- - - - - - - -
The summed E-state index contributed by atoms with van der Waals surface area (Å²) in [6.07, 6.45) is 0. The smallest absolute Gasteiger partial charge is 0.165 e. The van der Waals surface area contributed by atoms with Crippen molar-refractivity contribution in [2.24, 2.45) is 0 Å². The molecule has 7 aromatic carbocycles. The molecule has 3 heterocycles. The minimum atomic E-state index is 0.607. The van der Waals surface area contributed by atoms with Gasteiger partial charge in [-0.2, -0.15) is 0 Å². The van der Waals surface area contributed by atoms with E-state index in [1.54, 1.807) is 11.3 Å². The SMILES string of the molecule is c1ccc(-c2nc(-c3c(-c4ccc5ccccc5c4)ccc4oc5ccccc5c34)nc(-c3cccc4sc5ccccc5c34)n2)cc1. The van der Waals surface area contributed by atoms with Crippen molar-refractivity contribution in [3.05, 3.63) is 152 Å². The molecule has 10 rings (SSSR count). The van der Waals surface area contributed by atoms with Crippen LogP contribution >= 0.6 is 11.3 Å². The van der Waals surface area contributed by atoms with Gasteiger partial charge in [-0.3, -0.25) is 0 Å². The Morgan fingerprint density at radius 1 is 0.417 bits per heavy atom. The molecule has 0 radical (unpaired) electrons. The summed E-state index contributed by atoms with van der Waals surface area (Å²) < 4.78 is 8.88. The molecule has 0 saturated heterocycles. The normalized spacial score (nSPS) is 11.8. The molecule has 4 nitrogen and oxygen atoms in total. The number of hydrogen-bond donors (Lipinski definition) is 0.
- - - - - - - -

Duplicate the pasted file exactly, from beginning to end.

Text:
The summed E-state index contributed by atoms with van der Waals surface area (Å²) in [6.07, 6.45) is 0. The smallest absolute Gasteiger partial charge is 0.165 e. The van der Waals surface area contributed by atoms with Crippen molar-refractivity contribution in [2.24, 2.45) is 0 Å². The molecule has 7 aromatic carbocycles. The molecule has 3 heterocycles. The minimum atomic E-state index is 0.607. The van der Waals surface area contributed by atoms with Gasteiger partial charge in [-0.2, -0.15) is 0 Å². The van der Waals surface area contributed by atoms with E-state index in [1.54, 1.807) is 11.3 Å². The SMILES string of the molecule is c1ccc(-c2nc(-c3c(-c4ccc5ccccc5c4)ccc4oc5ccccc5c34)nc(-c3cccc4sc5ccccc5c34)n2)cc1. The van der Waals surface area contributed by atoms with Crippen molar-refractivity contribution in [3.05, 3.63) is 152 Å². The molecule has 10 rings (SSSR count). The van der Waals surface area contributed by atoms with Crippen LogP contribution >= 0.6 is 11.3 Å². The van der Waals surface area contributed by atoms with Gasteiger partial charge in [-0.3, -0.25) is 0 Å². The Morgan fingerprint density at radius 1 is 0.417 bits per heavy atom. The molecule has 0 radical (unpaired) electrons. The summed E-state index contributed by atoms with van der Waals surface area (Å²) < 4.78 is 8.88. The molecule has 0 saturated heterocycles. The normalized spacial score (nSPS) is 11.8. The molecule has 4 nitrogen and oxygen atoms in total. The number of hydrogen-bond donors (Lipinski definition) is 0.